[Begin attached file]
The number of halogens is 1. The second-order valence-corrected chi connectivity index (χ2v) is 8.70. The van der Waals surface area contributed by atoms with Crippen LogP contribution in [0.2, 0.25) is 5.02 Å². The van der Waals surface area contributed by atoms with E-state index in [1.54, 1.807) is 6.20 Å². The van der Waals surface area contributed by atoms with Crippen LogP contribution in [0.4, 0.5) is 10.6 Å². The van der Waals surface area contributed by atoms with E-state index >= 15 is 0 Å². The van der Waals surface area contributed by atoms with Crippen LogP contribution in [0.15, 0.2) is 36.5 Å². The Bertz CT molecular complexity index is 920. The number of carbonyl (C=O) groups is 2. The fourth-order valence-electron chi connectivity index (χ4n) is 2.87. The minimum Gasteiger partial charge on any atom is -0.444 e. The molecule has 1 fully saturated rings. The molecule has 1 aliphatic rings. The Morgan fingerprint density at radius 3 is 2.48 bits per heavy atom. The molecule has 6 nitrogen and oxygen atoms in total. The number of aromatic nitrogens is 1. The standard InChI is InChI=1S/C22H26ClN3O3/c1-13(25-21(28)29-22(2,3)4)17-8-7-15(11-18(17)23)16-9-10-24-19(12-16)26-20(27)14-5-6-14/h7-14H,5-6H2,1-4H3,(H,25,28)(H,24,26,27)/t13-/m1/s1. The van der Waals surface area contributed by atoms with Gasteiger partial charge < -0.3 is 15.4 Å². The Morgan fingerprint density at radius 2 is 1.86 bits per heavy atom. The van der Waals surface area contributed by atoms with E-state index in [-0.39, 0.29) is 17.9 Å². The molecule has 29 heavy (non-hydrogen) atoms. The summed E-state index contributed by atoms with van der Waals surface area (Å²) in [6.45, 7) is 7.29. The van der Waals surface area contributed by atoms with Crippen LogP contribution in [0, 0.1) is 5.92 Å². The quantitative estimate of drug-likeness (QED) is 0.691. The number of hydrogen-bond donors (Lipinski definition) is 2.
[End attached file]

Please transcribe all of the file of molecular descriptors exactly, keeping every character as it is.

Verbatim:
The number of halogens is 1. The second-order valence-corrected chi connectivity index (χ2v) is 8.70. The van der Waals surface area contributed by atoms with Crippen LogP contribution in [0.2, 0.25) is 5.02 Å². The van der Waals surface area contributed by atoms with E-state index in [1.54, 1.807) is 6.20 Å². The van der Waals surface area contributed by atoms with Crippen LogP contribution in [0.4, 0.5) is 10.6 Å². The van der Waals surface area contributed by atoms with E-state index >= 15 is 0 Å². The van der Waals surface area contributed by atoms with Crippen LogP contribution in [0.15, 0.2) is 36.5 Å². The Bertz CT molecular complexity index is 920. The number of carbonyl (C=O) groups is 2. The fourth-order valence-electron chi connectivity index (χ4n) is 2.87. The minimum Gasteiger partial charge on any atom is -0.444 e. The molecule has 1 fully saturated rings. The molecule has 1 aliphatic rings. The Morgan fingerprint density at radius 3 is 2.48 bits per heavy atom. The molecule has 6 nitrogen and oxygen atoms in total. The number of aromatic nitrogens is 1. The standard InChI is InChI=1S/C22H26ClN3O3/c1-13(25-21(28)29-22(2,3)4)17-8-7-15(11-18(17)23)16-9-10-24-19(12-16)26-20(27)14-5-6-14/h7-14H,5-6H2,1-4H3,(H,25,28)(H,24,26,27)/t13-/m1/s1. The van der Waals surface area contributed by atoms with Gasteiger partial charge < -0.3 is 15.4 Å². The Morgan fingerprint density at radius 2 is 1.86 bits per heavy atom. The van der Waals surface area contributed by atoms with E-state index in [-0.39, 0.29) is 17.9 Å². The molecule has 29 heavy (non-hydrogen) atoms. The summed E-state index contributed by atoms with van der Waals surface area (Å²) in [6.45, 7) is 7.29. The van der Waals surface area contributed by atoms with Crippen LogP contribution in [0, 0.1) is 5.92 Å². The quantitative estimate of drug-likeness (QED) is 0.691. The number of hydrogen-bond donors (Lipinski definition) is 2.